Paying Attention to Paying Attention to Detail

One question I often ask a tester in an interview is what they believe are the essential skills that differentiate a good tester from a great tester. One of the common replies is “Paying attention to detail”. But what does that really mean?

Start with detail. What do you mean by detail? Mrs Google offers the explanation “an individual fact or item”, but what sort of detail? Visual detail? Detail from a coding perspective? Any detail or only detail that matter? Is it detail as in ‘small stuff’ as in the Devil is in the detail?

Also what exactly does “paying attention” mean?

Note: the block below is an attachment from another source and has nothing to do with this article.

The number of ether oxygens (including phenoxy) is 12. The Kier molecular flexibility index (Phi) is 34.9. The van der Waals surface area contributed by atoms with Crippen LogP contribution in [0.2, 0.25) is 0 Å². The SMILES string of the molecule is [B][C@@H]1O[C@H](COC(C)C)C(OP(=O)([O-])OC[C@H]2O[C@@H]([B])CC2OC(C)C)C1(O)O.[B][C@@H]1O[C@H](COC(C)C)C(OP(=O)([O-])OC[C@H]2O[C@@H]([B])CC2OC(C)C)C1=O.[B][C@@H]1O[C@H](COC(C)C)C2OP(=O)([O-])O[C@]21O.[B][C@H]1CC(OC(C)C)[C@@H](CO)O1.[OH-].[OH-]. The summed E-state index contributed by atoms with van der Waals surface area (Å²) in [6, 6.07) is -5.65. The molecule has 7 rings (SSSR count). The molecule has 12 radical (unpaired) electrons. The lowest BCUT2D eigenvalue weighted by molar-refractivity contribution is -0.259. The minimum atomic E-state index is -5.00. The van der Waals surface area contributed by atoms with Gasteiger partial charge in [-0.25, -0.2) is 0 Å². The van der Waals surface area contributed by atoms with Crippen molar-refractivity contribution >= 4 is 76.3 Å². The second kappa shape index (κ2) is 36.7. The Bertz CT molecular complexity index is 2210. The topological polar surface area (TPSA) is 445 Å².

Maybe it’s one of these interpretations:

  • A tester is attentive as in a teacher saying “pay attention!”? As in be alert?
  • A tester is only observing detail?
  • A tester is observing detail exists and then noticing they are problems?
  • A tester is noticing detail without a conscious attempt to observe in a methodical manner?

Going deeper, why ‘pay attention to detail’ in the first place?  Is it because you’ve been told to, or because the tester genuinely wants to? Your motivation and purpose play important roles in bug finding. For example what’s your ‘attention to detail’ on being told to complete 40 test scripts in one day, compared to your attention to detail if you get made handsomely for finding a bug or winning a prestigious competition?

Yes, paying attention to detail is important, but so is understanding what you are doing when ‘paying attention to detail’.

In my book, there’s not enough meat on that answer to figure out if someone’s a good fit for my team. I want more. I want my testers to suck the marrow out of that question, to boil it until the flesh falls away from the bone.